"Please come to dinner, Dana... for me..."

Dana winced.  Her mother's words just brimmed with sadness, worry and regret.  She hated it.

"I'm coming, Mom.  I'm sorry."

It was all she could think of to say.  As a matter of fact, sometimes it was all she ever said.  'I'm sorry mom. I'm sorry I'm not around more, I'm sorry for my lifestyle choices, I'm sorry I get hurt all the time, I'm sorry I'm sad, I'm sorry I'm not married, don't have kids, don't make you proud...."

"Oh dear, Dana, it's Christmas," her mother chided, "There's no need for 'sorry's' or regrets or---"

"Yes..."  Dana turned and looked back out the window, "sometimes there is..."


Occasionally, one of the odd side effects of Mulder's annual holiday depression would be that he couldn't sleep.  Or that he actually did sleep alright, sound and heartily, but that he would dream of strange things.  Whether it was smurfs dancing, leprechauns decorating christmas trees or tall bears shooting his enemies from a tower, it was always odd.  And sometimes, these dreams would be all he would have to hang onto, all he would have to do with himself until Scully returned and the monotonous drone of his life could return to normal.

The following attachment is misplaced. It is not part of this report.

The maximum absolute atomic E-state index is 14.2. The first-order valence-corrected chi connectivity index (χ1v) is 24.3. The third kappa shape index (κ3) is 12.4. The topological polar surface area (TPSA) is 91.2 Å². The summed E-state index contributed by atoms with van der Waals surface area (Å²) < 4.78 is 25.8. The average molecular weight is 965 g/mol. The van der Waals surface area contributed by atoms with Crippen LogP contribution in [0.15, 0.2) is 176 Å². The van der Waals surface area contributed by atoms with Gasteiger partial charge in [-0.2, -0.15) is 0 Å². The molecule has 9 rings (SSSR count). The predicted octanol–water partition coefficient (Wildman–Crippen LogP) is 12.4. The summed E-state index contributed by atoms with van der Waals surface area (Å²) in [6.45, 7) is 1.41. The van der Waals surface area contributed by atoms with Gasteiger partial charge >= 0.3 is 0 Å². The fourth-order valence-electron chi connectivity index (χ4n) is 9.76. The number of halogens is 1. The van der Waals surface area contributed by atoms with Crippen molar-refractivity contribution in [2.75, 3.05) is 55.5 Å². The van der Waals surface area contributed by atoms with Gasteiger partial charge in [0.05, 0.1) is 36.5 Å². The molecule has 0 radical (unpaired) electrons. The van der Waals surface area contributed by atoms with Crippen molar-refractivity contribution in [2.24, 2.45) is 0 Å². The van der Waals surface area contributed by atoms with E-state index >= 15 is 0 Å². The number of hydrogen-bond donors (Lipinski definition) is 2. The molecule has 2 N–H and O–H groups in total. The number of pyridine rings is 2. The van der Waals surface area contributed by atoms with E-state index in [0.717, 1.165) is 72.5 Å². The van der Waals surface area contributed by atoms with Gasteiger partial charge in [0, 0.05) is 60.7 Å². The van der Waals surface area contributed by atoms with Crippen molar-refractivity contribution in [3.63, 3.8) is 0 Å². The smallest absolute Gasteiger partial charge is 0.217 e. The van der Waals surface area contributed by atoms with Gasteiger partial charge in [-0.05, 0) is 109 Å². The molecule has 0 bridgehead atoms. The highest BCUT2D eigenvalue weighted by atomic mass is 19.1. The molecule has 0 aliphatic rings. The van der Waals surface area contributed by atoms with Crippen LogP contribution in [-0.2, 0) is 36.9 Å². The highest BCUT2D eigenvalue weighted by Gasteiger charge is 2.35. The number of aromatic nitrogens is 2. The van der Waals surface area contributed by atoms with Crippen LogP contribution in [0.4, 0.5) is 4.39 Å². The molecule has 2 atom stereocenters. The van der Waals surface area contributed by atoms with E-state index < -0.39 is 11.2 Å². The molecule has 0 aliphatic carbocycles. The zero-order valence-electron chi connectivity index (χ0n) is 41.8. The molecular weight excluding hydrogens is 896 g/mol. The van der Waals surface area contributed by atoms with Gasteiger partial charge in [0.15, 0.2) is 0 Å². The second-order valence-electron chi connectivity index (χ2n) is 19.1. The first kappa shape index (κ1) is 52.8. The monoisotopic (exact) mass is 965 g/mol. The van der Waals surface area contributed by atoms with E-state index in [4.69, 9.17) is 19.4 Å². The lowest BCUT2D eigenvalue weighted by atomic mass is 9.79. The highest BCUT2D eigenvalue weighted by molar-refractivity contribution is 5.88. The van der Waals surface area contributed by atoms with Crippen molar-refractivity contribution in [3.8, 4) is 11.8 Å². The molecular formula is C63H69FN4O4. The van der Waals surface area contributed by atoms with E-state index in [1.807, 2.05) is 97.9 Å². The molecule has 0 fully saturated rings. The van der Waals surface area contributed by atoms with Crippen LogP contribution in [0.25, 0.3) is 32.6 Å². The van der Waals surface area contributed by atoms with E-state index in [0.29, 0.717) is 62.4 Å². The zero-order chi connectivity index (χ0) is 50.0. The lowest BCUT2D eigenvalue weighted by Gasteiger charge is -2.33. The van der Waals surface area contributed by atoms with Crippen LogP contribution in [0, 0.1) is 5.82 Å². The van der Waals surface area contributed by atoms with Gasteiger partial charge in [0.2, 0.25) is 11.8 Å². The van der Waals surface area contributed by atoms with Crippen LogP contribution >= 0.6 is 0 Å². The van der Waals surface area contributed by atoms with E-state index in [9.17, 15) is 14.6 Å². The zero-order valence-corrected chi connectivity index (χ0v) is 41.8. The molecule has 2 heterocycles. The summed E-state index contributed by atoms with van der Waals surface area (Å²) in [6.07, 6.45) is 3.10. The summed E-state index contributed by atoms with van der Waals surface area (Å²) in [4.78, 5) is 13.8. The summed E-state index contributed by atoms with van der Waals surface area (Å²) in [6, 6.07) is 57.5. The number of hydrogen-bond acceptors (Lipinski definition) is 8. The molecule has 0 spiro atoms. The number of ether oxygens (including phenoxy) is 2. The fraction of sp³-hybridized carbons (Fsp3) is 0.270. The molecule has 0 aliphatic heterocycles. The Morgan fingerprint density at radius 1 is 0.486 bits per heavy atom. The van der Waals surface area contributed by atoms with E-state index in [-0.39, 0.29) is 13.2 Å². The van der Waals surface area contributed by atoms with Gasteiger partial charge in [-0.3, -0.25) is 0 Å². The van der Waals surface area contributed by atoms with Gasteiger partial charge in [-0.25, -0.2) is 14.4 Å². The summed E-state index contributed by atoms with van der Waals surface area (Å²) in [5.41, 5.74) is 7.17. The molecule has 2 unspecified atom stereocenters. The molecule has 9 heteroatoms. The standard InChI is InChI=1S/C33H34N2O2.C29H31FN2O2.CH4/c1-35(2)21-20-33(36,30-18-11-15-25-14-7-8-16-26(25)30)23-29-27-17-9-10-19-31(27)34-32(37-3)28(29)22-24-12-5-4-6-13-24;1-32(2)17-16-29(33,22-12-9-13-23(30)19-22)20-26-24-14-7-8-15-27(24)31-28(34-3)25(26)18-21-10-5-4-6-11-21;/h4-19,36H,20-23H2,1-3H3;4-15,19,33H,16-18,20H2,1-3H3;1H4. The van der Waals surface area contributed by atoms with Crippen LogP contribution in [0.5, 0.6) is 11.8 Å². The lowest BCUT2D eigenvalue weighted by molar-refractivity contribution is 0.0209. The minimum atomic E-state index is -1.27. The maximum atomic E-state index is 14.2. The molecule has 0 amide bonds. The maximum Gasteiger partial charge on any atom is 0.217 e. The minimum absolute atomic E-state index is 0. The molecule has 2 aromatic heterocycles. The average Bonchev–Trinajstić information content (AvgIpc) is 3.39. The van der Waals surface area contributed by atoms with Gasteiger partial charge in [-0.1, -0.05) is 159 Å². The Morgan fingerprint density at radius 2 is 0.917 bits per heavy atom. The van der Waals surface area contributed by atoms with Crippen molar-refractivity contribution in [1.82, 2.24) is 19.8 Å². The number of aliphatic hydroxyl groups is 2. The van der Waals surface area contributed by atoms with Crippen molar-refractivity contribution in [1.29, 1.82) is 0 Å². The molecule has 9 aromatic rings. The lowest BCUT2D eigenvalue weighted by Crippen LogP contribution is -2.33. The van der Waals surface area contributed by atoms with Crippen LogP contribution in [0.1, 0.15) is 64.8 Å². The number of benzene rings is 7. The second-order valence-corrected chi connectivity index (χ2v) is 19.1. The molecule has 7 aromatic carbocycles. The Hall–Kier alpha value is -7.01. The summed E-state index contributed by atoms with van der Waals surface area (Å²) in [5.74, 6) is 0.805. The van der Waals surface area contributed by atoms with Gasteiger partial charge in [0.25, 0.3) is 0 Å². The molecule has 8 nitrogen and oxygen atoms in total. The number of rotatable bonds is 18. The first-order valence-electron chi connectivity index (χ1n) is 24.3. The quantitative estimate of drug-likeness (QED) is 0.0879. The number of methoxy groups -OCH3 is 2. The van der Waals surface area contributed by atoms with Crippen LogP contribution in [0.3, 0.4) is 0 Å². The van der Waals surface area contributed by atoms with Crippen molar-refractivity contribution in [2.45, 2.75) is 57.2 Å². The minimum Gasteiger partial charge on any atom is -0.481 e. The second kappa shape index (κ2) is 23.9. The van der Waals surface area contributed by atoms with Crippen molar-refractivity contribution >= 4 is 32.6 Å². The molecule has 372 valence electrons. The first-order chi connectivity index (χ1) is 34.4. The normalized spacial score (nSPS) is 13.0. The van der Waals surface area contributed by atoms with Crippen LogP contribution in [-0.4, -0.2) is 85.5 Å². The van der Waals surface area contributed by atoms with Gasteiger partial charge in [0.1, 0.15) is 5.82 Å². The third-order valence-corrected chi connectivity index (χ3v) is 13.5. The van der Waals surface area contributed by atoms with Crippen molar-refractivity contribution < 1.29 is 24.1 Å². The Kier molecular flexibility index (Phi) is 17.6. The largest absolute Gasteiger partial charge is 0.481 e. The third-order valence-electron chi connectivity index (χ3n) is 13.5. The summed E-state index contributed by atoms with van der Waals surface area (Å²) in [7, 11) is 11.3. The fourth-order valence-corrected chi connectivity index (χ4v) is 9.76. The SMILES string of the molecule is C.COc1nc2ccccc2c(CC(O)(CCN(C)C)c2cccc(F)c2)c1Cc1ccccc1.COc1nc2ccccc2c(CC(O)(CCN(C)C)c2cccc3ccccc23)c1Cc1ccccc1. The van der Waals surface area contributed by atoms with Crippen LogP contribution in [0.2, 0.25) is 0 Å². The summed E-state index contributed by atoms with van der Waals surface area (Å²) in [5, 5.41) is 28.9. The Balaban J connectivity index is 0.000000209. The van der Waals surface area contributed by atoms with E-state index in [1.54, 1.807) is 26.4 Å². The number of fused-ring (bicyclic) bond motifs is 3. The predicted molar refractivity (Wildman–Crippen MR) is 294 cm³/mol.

Usually, his dreams didn't change him or alter his perspectives.

Little did Mulder know that tonight would be different, that tonight would be special... even if his partner would never in a million years believe him afterward... that is, of course, if he ever decided to tell her.....


Back at Mulder's that night:


The light from Mulder's 21 inch Sony flashed and glowed bright blue over the couch, floor and walls like a flashlight beacon.  Scrooge and "A Christmas Carol" was past and over, having been replaced only fifteen minutes earlier with "A Christmas Story,"--the one about the loser kid and the bee-bee gun.  Mulder woke up once, caught five minutes of THAT, and was disturbed by the paralells to his own, sad childhood. He quickly rolled over and went back to sleep, vowing to stay that way until the new year, when life could return to its normal, sorry state of affairs.

The clock chimed 8:40 and Mulder groaned in his sleep but did not turn over.

8:41 and Mulder turned over, but did not wake up.